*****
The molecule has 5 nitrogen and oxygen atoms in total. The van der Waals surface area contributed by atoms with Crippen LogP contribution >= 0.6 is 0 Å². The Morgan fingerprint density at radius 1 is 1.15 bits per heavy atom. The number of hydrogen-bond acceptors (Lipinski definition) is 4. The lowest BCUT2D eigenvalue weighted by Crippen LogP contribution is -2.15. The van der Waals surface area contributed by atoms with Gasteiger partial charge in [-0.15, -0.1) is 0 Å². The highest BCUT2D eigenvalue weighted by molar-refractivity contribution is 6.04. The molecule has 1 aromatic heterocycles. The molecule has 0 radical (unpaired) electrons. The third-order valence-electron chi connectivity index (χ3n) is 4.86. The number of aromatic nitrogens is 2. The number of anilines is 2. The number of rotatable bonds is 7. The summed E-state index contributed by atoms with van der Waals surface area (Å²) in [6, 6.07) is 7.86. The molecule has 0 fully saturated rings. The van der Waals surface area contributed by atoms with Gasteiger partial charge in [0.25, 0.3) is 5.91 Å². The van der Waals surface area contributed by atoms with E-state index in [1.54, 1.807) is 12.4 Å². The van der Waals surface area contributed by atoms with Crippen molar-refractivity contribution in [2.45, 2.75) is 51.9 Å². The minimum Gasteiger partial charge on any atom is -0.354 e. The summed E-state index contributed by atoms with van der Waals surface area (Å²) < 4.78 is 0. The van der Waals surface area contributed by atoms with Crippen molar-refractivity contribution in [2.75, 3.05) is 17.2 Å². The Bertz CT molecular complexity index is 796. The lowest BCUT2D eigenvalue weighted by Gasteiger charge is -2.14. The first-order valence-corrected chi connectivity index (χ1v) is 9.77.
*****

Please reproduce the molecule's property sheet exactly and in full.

The molecule has 5 nitrogen and oxygen atoms in total. The van der Waals surface area contributed by atoms with Crippen LogP contribution >= 0.6 is 0 Å². The Morgan fingerprint density at radius 1 is 1.15 bits per heavy atom. The number of hydrogen-bond acceptors (Lipinski definition) is 4. The lowest BCUT2D eigenvalue weighted by Crippen LogP contribution is -2.15. The van der Waals surface area contributed by atoms with Gasteiger partial charge in [-0.15, -0.1) is 0 Å². The highest BCUT2D eigenvalue weighted by molar-refractivity contribution is 6.04. The molecule has 1 aromatic heterocycles. The molecule has 0 radical (unpaired) electrons. The third-order valence-electron chi connectivity index (χ3n) is 4.86. The number of aromatic nitrogens is 2. The number of anilines is 2. The number of rotatable bonds is 7. The summed E-state index contributed by atoms with van der Waals surface area (Å²) in [6, 6.07) is 7.86. The molecule has 0 fully saturated rings. The van der Waals surface area contributed by atoms with Gasteiger partial charge in [0.25, 0.3) is 5.91 Å². The van der Waals surface area contributed by atoms with E-state index in [1.54, 1.807) is 12.4 Å². The van der Waals surface area contributed by atoms with Crippen molar-refractivity contribution in [2.45, 2.75) is 51.9 Å². The minimum Gasteiger partial charge on any atom is -0.354 e. The summed E-state index contributed by atoms with van der Waals surface area (Å²) < 4.78 is 0. The van der Waals surface area contributed by atoms with Crippen molar-refractivity contribution in [2.75, 3.05) is 17.2 Å². The Bertz CT molecular complexity index is 796. The lowest BCUT2D eigenvalue weighted by Gasteiger charge is -2.14. The first-order valence-corrected chi connectivity index (χ1v) is 9.77.